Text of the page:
Whārangi 1: Biography
Thierry, Charles Philippe Hippolyte de
Businessman, coloniser, music teacher
I tuhia tēnei haurongo e J. D. Raeside, ā, i tāngia tuatahitia ki Ngā Tāngata Taumata Rau i te 1990.
Charles Philippe Hippolyte de Thierry claimed that he was born in April 1793. He was the eldest son of Charles Antoine de Thierry, or Thierry, a French merchant mariner, who had settled at Versailles as an equerry at the French court, and his wife, Marie Louise Pierrette, or Louise Antoinette, de Laville. By April 1793 the family had reached Grave, in the Netherlands, in flight from the consequences of the French revolution, and Charles Philippe Hippolyte was probably born there. In November 1794 the family travelled to England, where Charles Antoine de Thierry assumed the title of baron.
The Thierry family led a wandering life in straitened circumstances in southern England. In 1796, during a visit to Edinburgh, Charles Philippe Hippolyte became the godson of the exiled comte d'Artois (later Charles X of France). In 1814 he accompanied the Portuguese delegation to the Congress of Vienna, and in 1816 served briefly as an attaché at the French embassy in London.
Thierry married Emily Rudge, probably on 8 May 1819 at Gloucester. They were to have four sons and a daughter. He enrolled at Magdalen College, Oxford, the same year, and later claimed to have transferred to a Cambridge college, where in 1820 he met the Māori chiefs Hongi Hika and Waikato, and the New Zealand missionary Thomas Kendall. Thierry arranged for Kendall to buy 40,000 acres at Hokianga on his account, for payment of 36 axes. His ambition was to settle a colony on this land. The deed was executed in 1822. After failing to enlist the support of the British government, Thierry approached the Dutch government in February 1824, proposing that it annex New Zealand and appoint him viceroy in exchange for his deed. While this proposition was being considered, Thierry was imprisoned in London for debt.
In 1825 Thierry went to Paris, and offered the French government his Hokianga land for a colony, on condition that he be appointed governor. He claimed that New Zealand chiefs had appointed him sovereign chief of the islands. Dumont d'Urville was instructed to look discreetly into Thierry's standing in New Zealand, and reported that his claims had no real foundation. His credibility was further compromised when a Paris bazaar in which he was a partner went bankrupt in 1826, and he had to flee to England to escape his creditors.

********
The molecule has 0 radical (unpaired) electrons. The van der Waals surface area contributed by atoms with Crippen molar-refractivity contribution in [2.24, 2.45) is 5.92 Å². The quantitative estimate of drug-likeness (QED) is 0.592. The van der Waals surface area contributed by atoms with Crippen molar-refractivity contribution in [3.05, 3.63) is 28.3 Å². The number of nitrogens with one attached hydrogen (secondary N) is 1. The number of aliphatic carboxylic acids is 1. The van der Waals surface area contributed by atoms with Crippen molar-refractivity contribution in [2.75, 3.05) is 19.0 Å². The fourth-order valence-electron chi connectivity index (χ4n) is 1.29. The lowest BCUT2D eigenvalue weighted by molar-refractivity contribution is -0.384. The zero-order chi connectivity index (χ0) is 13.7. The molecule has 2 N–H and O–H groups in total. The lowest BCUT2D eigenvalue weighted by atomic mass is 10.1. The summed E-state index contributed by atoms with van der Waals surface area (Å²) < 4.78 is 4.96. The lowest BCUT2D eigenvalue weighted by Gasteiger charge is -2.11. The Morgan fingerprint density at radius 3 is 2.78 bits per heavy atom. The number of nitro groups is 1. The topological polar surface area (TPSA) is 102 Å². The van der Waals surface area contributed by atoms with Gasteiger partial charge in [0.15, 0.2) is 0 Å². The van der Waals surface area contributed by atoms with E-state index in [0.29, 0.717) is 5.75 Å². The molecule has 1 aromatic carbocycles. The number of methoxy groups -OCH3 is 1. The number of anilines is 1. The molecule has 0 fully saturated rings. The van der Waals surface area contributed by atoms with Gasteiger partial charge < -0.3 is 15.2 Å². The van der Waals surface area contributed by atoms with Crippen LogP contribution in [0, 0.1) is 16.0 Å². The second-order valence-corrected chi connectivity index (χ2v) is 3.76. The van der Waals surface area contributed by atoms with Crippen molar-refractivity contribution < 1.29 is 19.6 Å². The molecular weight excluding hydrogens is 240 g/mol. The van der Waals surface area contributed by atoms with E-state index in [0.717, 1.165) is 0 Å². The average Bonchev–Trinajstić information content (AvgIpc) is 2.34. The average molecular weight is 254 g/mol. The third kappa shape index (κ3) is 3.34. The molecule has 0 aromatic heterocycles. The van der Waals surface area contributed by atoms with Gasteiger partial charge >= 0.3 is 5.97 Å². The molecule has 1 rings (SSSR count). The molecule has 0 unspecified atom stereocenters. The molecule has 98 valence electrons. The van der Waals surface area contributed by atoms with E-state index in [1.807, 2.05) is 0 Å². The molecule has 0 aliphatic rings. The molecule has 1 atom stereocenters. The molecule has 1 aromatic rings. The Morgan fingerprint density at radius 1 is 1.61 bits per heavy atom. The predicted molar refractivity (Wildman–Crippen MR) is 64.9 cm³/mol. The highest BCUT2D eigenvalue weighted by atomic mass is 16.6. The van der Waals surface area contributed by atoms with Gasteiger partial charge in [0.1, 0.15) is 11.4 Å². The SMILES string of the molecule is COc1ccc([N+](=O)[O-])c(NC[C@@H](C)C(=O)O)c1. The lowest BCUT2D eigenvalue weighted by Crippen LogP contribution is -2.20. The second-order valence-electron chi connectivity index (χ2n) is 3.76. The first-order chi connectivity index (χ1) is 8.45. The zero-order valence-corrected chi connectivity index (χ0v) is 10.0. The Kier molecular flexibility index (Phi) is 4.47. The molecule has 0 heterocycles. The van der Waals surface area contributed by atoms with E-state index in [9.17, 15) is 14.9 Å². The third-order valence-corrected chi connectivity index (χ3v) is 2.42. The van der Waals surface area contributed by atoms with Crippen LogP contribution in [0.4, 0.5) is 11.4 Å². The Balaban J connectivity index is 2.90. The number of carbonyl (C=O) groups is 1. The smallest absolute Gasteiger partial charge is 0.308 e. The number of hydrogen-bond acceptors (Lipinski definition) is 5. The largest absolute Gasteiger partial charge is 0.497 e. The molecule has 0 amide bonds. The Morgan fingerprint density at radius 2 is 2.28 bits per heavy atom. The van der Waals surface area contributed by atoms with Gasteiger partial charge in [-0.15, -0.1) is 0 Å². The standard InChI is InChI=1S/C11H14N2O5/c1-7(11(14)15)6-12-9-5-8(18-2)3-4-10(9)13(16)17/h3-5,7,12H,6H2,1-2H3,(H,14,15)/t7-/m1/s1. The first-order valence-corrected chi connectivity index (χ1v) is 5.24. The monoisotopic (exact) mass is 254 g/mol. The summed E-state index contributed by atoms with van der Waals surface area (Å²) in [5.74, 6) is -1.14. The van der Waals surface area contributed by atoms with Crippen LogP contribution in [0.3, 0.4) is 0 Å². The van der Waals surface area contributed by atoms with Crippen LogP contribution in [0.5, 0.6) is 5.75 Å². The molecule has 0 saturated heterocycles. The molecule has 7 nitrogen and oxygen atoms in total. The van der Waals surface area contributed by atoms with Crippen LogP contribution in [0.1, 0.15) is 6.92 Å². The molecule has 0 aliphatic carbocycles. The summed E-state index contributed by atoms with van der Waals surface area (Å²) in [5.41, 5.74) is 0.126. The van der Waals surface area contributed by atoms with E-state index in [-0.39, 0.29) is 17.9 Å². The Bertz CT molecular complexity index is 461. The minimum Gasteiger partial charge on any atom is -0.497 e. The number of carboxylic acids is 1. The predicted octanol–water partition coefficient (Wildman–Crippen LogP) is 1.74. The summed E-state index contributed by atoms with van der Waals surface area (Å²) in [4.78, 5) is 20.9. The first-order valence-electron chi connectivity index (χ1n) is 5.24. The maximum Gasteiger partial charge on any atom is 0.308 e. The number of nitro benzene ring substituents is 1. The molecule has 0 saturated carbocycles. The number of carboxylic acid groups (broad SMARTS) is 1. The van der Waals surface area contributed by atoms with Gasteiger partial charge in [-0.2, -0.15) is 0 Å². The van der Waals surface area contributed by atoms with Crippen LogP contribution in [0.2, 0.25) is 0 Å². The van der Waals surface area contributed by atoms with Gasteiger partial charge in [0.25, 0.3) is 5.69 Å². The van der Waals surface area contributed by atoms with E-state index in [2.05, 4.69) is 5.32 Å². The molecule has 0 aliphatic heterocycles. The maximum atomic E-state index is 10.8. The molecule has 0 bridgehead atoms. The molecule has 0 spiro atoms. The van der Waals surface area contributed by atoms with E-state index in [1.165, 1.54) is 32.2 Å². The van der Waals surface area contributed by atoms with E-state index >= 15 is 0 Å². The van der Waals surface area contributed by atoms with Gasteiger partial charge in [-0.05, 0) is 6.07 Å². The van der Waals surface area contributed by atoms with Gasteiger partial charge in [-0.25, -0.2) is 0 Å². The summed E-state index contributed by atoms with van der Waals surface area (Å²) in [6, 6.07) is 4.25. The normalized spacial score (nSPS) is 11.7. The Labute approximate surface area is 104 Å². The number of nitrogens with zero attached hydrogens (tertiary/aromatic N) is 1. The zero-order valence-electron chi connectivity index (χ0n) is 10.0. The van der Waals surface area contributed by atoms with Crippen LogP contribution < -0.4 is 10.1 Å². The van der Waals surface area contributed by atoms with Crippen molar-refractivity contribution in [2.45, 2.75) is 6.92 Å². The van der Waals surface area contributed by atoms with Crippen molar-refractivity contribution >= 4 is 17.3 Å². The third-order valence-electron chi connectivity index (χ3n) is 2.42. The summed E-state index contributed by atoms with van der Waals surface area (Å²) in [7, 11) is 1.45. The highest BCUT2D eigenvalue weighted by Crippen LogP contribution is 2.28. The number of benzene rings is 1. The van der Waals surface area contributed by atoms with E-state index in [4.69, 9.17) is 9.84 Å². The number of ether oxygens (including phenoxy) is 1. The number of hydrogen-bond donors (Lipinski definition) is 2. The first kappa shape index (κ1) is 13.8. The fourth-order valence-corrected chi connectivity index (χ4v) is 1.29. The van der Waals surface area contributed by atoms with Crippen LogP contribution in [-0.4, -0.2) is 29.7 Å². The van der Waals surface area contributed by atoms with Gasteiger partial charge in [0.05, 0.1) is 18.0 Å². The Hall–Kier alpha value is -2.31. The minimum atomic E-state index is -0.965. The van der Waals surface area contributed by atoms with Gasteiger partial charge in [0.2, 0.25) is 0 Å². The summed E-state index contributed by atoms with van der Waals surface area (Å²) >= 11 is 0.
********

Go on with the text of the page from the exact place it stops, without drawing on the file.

Early in 1827 Thierry and his family left for America. Little is known of their activities until in 1832 they sailed from Virginia, possibly destined for Brazil, although Thierry later insisted that his goal was always New Zealand. After an interrupted progress through the Caribbean, gathering followers, subscriptions and supplies, Thierry reached Panama in December 1834 and applied for a concession to cut a canal. Losing interest, he sailed for Tahiti in June 1835, electing himself king of Nuka Hiva, in the Marquesas Islands, on the way. In Tahiti he recruited a military force, and met Robert FitzRoy, who denounced him as an impostor, and as an unsuitable person to have a military force at his disposal. He alarmed James Busby, British Resident in New Zealand, and the missionary community by issuing manifestos stating that he intended to establish his authority as sovereign chief by force.
In July 1837 Thierry reached Sydney, New South Wales, where he recruited colonists and money, and sailed for Hokianga, in northern New Zealand, on the Nimrod, arriving on 4 November 1837. Nene and Patuone repudiated Kendall's purchase of 40,000 acres, but Nene and Te Taonui granted Thierry 800 acres at Hokianga on condition that he give up his larger claim. His ragtag colonists rioted and scattered and Thierry settled on this smaller grant. He failed to prosper but sent inflated accounts of his success to France, still hoping to win support for his plans for a French colony. This prospect was finally thwarted by the signing of the Treaty of Waitangi in 1840.
During the war of 1845–46 in the north of New Zealand Thierry moved to Auckland, where he lived in poor circumstances until 1850. He sailed for the goldfields of California but failed to make his fortune. Returning to New Zealand, he called at Honolulu in December 1851 and was appointed to the staff of the French consulate, where he served for nearly two years.
In May 1853 Thierry left Honolulu and returned to Auckland to pursue his land claims and eke out a living teaching music and tuning pianos. His wife died in Auckland in 1856. He became a friend of Bishop J. B. F. Pompallier and Governor George Grey, and between 1854 and 1857, at Grey's urging and with his financial support, began an autobiography in which he presented himself as the principal pioneer colonist of New Zealand, idealistic and misunderstood. In business he experimented in flax processing, and manufactured millboard. By 1860 he had achieved some degree of financial success. He died suddenly in Auckland on 8 July 1864.